Dr. Susan T. Mayne, Yale University, New Haven, Connecticut, reviewed the evidence pertaining to the role antioxidant nutrients play in primary and secondary cancer prevention. She noted that findings from the studies were mixed, ranging from those that supported the use of antioxidant nutrients to those that found the additional use of certain nutrients to be harmful. Antioxidant nutrients were originally believed to be beneficial by neutralizing the free radicals formed from oxidative stress, thus preventing oxidative damage. However, data do not consistently support this theory. Observational epidemiological studies have supported the use of vitamin C in cancer prevention, yet the Linxian trial found no benefit from additional vitamin C. Beta-carotene supplementation has had no proven benefits in preventing carcinogenesis and has been found in certain studies to actually lead to increases in cancer, as was reported in Dr. Russell's presentation. Vitamin E has been shown to decrease incidence of prostate cancer in the ATBC trial, and selenium has shown some promise in cancer prevention, but the data are from trials with small numbers. Overall, the data are not consistent enough to support the recommended use of antioxidant nutrients for primary or secondary cancer prevention. Evidence has supported the development of second-generation antioxidant trials, one of which is the Selenium and Vitamin E Chemoprevention Trial (SELECT trial)external link icon trial. The SELECT trial will look at the effect of vitamin E and selenium (as selenomethionine), singularly and in combination, on prostate, lung, colon, and other cancers, deaths, and cardiovascular disease events.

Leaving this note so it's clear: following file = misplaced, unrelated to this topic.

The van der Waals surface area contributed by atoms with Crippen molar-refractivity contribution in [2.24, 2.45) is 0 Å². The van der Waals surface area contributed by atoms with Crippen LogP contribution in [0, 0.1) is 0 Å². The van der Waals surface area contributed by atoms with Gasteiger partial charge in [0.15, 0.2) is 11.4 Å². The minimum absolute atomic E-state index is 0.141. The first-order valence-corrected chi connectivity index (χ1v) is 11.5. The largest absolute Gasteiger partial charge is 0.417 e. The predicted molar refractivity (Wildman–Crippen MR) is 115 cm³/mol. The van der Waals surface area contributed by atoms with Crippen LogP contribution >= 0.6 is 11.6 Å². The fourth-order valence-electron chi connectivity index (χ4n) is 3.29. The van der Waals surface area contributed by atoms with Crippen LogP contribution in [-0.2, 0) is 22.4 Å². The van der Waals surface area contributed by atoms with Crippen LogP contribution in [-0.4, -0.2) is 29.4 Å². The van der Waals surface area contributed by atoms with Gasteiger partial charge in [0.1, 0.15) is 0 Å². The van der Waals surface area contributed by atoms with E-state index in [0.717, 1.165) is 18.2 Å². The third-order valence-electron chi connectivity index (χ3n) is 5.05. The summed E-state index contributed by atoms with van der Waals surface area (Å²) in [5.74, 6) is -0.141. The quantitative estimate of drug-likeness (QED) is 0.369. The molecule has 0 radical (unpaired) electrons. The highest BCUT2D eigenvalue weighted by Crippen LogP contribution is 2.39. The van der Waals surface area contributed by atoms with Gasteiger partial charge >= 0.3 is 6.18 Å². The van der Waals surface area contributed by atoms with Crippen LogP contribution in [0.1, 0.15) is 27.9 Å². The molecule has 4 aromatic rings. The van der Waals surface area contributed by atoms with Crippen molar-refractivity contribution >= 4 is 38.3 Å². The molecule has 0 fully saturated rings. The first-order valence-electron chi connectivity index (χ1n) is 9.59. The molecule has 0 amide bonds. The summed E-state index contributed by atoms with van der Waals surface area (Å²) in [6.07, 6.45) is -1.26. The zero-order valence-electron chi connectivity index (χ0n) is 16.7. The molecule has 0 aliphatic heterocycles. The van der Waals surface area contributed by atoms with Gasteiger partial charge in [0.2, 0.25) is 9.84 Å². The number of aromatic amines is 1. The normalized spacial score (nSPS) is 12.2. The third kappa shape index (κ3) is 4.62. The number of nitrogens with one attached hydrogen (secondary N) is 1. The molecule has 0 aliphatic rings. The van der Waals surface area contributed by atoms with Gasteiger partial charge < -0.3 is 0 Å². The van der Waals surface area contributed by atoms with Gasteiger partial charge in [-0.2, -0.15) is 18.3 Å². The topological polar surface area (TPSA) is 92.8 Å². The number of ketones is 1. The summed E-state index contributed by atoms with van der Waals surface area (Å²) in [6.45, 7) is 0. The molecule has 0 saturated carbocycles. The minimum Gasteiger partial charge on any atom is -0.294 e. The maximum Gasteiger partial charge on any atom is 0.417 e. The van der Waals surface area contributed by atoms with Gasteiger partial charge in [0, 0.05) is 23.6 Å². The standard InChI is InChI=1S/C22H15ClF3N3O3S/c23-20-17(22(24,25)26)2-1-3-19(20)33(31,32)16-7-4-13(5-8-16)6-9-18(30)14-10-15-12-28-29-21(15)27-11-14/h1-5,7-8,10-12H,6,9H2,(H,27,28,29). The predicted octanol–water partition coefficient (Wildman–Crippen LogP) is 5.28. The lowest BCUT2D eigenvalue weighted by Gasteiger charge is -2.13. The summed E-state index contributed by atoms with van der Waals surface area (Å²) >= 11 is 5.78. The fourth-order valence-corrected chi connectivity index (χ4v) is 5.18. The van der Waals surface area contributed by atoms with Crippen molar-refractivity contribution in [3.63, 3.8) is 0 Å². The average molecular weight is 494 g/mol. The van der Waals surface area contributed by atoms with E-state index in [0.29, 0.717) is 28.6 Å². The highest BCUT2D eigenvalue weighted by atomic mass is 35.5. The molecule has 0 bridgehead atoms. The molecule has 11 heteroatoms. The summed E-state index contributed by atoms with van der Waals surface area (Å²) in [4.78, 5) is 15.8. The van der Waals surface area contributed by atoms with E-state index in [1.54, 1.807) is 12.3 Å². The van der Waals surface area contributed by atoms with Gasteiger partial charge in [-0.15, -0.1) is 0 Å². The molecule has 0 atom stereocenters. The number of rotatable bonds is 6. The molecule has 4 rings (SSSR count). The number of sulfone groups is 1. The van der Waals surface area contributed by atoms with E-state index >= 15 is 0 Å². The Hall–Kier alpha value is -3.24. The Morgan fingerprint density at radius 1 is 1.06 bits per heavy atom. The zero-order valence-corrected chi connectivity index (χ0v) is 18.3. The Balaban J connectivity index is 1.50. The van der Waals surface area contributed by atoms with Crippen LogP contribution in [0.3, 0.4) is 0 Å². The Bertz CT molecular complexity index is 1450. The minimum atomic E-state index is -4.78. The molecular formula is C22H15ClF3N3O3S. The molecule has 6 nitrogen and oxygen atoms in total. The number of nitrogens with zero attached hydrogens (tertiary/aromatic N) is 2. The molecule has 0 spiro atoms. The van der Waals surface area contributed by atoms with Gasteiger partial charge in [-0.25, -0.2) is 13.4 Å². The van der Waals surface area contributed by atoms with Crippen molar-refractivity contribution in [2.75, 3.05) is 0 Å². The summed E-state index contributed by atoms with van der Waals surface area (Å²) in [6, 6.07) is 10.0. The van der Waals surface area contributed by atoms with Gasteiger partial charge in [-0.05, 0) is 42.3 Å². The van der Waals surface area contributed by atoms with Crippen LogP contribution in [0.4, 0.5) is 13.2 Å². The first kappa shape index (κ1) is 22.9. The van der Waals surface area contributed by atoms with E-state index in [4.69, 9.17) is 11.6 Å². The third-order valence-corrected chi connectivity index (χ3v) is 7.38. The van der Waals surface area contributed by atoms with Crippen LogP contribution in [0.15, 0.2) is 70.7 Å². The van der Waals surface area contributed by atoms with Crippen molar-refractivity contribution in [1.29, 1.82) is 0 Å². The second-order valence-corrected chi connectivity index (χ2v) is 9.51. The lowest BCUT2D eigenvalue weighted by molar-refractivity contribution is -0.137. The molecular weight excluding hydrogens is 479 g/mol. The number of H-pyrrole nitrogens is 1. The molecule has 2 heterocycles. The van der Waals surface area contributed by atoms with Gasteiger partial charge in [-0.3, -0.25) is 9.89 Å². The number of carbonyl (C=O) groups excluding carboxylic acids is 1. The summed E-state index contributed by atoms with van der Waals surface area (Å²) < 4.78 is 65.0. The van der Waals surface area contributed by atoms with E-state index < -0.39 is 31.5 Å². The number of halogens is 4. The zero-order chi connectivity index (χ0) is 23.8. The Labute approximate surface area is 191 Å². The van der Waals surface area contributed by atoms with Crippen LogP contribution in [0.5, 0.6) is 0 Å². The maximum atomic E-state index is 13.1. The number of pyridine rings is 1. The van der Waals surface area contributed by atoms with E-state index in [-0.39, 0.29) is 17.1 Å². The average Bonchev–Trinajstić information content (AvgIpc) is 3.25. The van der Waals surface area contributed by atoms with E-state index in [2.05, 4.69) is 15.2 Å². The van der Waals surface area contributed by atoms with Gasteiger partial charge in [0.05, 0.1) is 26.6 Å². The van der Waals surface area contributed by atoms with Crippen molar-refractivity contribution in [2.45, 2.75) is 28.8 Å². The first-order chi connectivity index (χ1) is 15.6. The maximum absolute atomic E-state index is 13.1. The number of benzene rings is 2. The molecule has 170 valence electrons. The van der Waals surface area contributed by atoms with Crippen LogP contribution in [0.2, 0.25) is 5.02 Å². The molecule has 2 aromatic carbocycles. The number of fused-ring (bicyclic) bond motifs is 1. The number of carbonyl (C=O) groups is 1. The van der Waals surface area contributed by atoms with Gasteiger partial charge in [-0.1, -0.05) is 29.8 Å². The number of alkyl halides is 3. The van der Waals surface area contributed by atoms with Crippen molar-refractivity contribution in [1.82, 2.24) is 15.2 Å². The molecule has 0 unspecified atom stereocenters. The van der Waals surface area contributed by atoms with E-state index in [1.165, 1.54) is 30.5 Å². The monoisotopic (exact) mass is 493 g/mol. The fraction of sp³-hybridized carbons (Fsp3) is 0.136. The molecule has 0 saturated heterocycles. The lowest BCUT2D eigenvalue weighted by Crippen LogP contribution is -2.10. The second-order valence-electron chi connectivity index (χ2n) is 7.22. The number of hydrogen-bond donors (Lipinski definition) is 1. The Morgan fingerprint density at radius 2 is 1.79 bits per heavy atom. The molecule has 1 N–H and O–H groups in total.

[PowerPoint Slide Presentation][Abstract]